Many US expats are not prepared for the IRS reporting requirements for offshore trusts, as most of these trusts are considered tax-neutral. However, because the US requires its citizens to report worldwide income regardless of where it is earned, any offshore trusts must be reported on your US expat tax return. Understanding your reporting requirements can be tricky, but here are the facts you should know and prepare for with proper expat tax planning in order to avoid large penalties!
US Trusts vs. Foreign Trusts
When it comes to reporting a trust on your US Tax Return, you must know the difference between a US trust and a foreign trust, as the reporting requirements differ for each. Expat tax planning tip: the IRS avoids using ‘offshore trust’ to differentiate these two, because ‘offshore’ could technically be a US or foreign trust – so the key difference between the two is in how you file them.
US Trust: You will use Form 1041 and will check the ‘grantor trust’ box in the upper left corner.
Foreign Trust: You will use Form 1040NR and will check the ‘estate or trust’ box in the upper right hand corner. If the grantor is an individual, he or she will need to check the box on Schedule B, Part III, line 8 of Form 1040 each year to report the foreign trust.
The typical asset protection trust will be classified as a ‘grantor trust’ while the settlor is living. This means the grantor will report and pay all US taxes reported by the trust, including interest, dividends and capital gains.
Foreign Trust Filing Facts for Expat Tax Planning
When filing your US expat taxes, you must file a Schedule B (Schedule of Interest and Ordinary Dividends) and check the box ‘Yes’ or ‘No’ to show whether you have transactions with a foreign trust. If you check ‘Yes’, you must fill out Form 3520-A/3520 to meet foreign tax compliance requirements.
A trustee will file Form 3520-A with the information the grantor needs to complete his or her Form 3520. For a majority of trusts, the filing deadline for Form 3520-A is March 15th (with the ability to request a six-month extension) and the deadline for Form 3520 is the same due date as of the filer’s tax return. Failing to file either of these forms if required can lead to large penalties of $10,000 or more, but can be lessened if you show reasonable cause. It’s also very important that you file these forms (and your expat tax return!) correctly, as they fall into the category of forms that increase your audit risk.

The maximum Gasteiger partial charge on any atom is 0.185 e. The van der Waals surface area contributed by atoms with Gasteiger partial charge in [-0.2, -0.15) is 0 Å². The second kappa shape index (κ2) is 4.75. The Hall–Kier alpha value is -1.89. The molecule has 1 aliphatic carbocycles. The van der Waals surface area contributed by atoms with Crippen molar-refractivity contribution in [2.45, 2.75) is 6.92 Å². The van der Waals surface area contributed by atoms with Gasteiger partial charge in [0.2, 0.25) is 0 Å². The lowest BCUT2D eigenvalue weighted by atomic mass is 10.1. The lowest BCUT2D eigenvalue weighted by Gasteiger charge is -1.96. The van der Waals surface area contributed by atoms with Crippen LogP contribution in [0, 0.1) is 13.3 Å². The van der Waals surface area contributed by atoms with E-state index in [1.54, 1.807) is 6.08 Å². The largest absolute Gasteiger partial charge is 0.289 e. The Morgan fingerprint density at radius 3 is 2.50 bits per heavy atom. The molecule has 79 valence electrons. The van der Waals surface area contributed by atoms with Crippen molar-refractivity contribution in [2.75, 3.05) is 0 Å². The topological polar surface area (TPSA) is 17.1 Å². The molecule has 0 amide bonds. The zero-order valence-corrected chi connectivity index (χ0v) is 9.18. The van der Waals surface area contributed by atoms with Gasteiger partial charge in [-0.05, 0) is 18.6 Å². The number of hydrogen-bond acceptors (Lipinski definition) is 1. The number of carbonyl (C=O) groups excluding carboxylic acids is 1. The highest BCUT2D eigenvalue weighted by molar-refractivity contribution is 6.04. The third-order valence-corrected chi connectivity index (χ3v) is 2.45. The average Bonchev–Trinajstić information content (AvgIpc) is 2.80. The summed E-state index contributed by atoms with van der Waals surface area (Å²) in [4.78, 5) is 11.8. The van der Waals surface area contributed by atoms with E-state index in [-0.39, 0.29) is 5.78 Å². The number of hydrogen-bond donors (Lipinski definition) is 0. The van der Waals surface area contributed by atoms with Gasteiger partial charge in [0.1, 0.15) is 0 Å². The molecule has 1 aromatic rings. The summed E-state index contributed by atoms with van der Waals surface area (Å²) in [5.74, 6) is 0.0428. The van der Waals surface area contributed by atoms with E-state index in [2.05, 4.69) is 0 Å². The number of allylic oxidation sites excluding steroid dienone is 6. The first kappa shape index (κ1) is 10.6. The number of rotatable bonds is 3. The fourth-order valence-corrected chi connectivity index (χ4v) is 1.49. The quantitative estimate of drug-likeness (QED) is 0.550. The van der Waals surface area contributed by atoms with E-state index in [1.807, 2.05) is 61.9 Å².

Other Reasons to File Form 3520
1. Filing Form 3520 is not limited to US owners of foreign trusts; you must also file this form if you’re a US citizen or resident alien with one of the following situations:
- You have certain transactions with a foreign trust
- You receive a large gift or bequest from certain foreign persons
Expat tax planning tip: If you meet any requirement for one or more foreign trusts, you must file Form 3520 along with your expatriate tax return.
2. There are also three different transactions that require you to file Form 3520 in the year the transactions occur:
- Transfer of money or other property (directly or indirectly) to a foreign trust
- Direct or indirect distributions you receive from a foreign trust
- Your related foreign trust held an outstanding obligation that you or a person related to you issued, that you treat as a qualified obligation (or if you hold a qualified obligation owed to you by a related foreign trust)
3. You must also file Form 3520 if you received a gift (learn more about gift taxes here) in the current year that fits one of the following:
- A gift or bequest of over $100,000 from a non-resident alien individual or foreign estate
- A gift of more than $15,601 (adjusted for inflation) from a foreign corporation or foreign partnership
When it comes to expat tax planning, understanding the ins and outs of filing Form 3520 can be quite complex, so it’s always recommended that you consult with a tax professional for expat tax advice when preparing to report a foreign trust. For more helpful US expat tax information, be sure to download a US expat tax guide.
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